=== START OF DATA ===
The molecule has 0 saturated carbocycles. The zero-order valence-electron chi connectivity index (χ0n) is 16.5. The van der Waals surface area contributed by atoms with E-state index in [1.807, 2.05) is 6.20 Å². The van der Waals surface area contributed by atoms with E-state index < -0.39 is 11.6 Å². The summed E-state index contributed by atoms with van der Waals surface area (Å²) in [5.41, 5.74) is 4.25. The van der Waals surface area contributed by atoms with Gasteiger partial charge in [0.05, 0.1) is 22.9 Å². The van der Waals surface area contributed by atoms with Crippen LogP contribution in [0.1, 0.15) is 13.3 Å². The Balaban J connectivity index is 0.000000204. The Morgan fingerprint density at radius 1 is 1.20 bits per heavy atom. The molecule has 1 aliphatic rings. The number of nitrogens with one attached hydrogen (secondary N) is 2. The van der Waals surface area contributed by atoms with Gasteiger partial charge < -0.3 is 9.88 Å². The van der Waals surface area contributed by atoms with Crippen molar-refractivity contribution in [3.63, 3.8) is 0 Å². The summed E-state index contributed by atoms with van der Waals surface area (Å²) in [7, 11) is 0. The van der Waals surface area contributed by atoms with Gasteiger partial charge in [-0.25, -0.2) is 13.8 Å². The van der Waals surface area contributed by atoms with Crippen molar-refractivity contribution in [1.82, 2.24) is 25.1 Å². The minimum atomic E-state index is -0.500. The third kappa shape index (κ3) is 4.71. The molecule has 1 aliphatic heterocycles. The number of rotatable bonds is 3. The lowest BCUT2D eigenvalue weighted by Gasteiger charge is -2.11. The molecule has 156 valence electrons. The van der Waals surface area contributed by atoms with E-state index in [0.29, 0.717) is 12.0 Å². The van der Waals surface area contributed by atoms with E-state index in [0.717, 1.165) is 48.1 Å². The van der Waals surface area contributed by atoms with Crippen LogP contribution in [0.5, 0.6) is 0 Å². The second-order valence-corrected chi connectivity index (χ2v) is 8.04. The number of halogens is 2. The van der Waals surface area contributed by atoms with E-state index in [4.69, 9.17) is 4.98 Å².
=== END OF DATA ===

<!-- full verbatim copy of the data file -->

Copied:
The molecule has 0 saturated carbocycles. The zero-order valence-electron chi connectivity index (χ0n) is 16.5. The van der Waals surface area contributed by atoms with E-state index in [1.807, 2.05) is 6.20 Å². The van der Waals surface area contributed by atoms with E-state index < -0.39 is 11.6 Å². The summed E-state index contributed by atoms with van der Waals surface area (Å²) in [5.41, 5.74) is 4.25. The van der Waals surface area contributed by atoms with Gasteiger partial charge in [0.05, 0.1) is 22.9 Å². The van der Waals surface area contributed by atoms with Crippen LogP contribution in [0.1, 0.15) is 13.3 Å². The Balaban J connectivity index is 0.000000204. The Morgan fingerprint density at radius 1 is 1.20 bits per heavy atom. The molecule has 1 aliphatic rings. The number of nitrogens with one attached hydrogen (secondary N) is 2. The van der Waals surface area contributed by atoms with Gasteiger partial charge < -0.3 is 9.88 Å². The van der Waals surface area contributed by atoms with Crippen molar-refractivity contribution in [3.63, 3.8) is 0 Å². The summed E-state index contributed by atoms with van der Waals surface area (Å²) in [7, 11) is 0. The van der Waals surface area contributed by atoms with Gasteiger partial charge in [-0.25, -0.2) is 13.8 Å². The van der Waals surface area contributed by atoms with Crippen molar-refractivity contribution in [1.82, 2.24) is 25.1 Å². The minimum atomic E-state index is -0.500. The third kappa shape index (κ3) is 4.71. The molecule has 1 aliphatic heterocycles. The number of rotatable bonds is 3. The lowest BCUT2D eigenvalue weighted by Gasteiger charge is -2.11. The molecule has 156 valence electrons. The van der Waals surface area contributed by atoms with E-state index in [0.29, 0.717) is 12.0 Å². The van der Waals surface area contributed by atoms with E-state index in [0.717, 1.165) is 48.1 Å². The van der Waals surface area contributed by atoms with Crippen LogP contribution in [0.5, 0.6) is 0 Å². The second-order valence-corrected chi connectivity index (χ2v) is 8.04. The number of halogens is 2. The van der Waals surface area contributed by atoms with E-state index in [4.69, 9.17) is 4.98 Å².